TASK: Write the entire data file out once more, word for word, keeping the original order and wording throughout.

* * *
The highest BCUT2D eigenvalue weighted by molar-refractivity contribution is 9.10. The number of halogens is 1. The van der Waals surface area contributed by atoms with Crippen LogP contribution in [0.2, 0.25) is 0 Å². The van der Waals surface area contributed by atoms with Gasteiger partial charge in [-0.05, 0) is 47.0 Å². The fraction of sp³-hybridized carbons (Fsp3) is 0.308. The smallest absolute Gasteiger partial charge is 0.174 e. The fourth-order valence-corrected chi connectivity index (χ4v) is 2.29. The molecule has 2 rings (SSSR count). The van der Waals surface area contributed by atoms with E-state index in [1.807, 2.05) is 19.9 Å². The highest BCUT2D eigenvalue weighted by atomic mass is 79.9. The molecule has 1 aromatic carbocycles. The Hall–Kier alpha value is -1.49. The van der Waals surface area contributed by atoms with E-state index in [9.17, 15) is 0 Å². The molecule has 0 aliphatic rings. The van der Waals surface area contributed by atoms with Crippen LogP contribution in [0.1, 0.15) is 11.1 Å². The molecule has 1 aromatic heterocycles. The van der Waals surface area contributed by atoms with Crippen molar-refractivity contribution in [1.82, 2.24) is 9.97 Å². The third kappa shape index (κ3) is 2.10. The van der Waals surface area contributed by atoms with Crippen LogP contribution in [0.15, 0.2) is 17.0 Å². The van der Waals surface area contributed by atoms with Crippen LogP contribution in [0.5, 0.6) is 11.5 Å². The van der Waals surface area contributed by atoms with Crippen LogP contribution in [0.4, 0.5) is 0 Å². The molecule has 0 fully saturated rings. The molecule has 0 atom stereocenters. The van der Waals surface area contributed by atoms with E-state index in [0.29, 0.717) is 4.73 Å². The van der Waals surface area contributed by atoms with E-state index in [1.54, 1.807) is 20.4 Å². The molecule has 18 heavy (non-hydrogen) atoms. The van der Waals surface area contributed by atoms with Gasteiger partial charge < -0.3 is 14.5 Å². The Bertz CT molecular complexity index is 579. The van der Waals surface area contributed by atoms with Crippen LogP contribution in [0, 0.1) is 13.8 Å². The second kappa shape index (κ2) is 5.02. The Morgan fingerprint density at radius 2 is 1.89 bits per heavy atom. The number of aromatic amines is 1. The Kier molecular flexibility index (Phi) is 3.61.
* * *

The highest BCUT2D eigenvalue weighted by molar-refractivity contribution is 9.10. The number of halogens is 1. The van der Waals surface area contributed by atoms with Crippen LogP contribution in [0.2, 0.25) is 0 Å². The van der Waals surface area contributed by atoms with Gasteiger partial charge in [-0.05, 0) is 47.0 Å². The fraction of sp³-hybridized carbons (Fsp3) is 0.308. The smallest absolute Gasteiger partial charge is 0.174 e. The fourth-order valence-corrected chi connectivity index (χ4v) is 2.29. The molecule has 2 rings (SSSR count). The van der Waals surface area contributed by atoms with E-state index in [1.807, 2.05) is 19.9 Å². The highest BCUT2D eigenvalue weighted by atomic mass is 79.9. The molecule has 1 aromatic carbocycles. The Hall–Kier alpha value is -1.49. The van der Waals surface area contributed by atoms with E-state index in [9.17, 15) is 0 Å². The molecule has 0 aliphatic rings. The van der Waals surface area contributed by atoms with Crippen LogP contribution in [0.1, 0.15) is 11.1 Å². The molecule has 1 aromatic heterocycles. The van der Waals surface area contributed by atoms with Crippen molar-refractivity contribution in [1.82, 2.24) is 9.97 Å². The third kappa shape index (κ3) is 2.10. The van der Waals surface area contributed by atoms with Crippen LogP contribution in [0.15, 0.2) is 17.0 Å². The van der Waals surface area contributed by atoms with Crippen LogP contribution in [0.5, 0.6) is 11.5 Å². The van der Waals surface area contributed by atoms with Crippen LogP contribution in [0.4, 0.5) is 0 Å². The molecule has 0 fully saturated rings. The molecule has 0 atom stereocenters. The van der Waals surface area contributed by atoms with E-state index in [0.29, 0.717) is 4.73 Å². The van der Waals surface area contributed by atoms with E-state index in [1.54, 1.807) is 20.4 Å². The molecule has 18 heavy (non-hydrogen) atoms. The van der Waals surface area contributed by atoms with Gasteiger partial charge < -0.3 is 14.5 Å². The Bertz CT molecular complexity index is 579. The van der Waals surface area contributed by atoms with Crippen LogP contribution in [0, 0.1) is 13.8 Å². The second kappa shape index (κ2) is 5.02. The Morgan fingerprint density at radius 2 is 1.89 bits per heavy atom. The number of aromatic amines is 1. The Kier molecular flexibility index (Phi) is 3.61.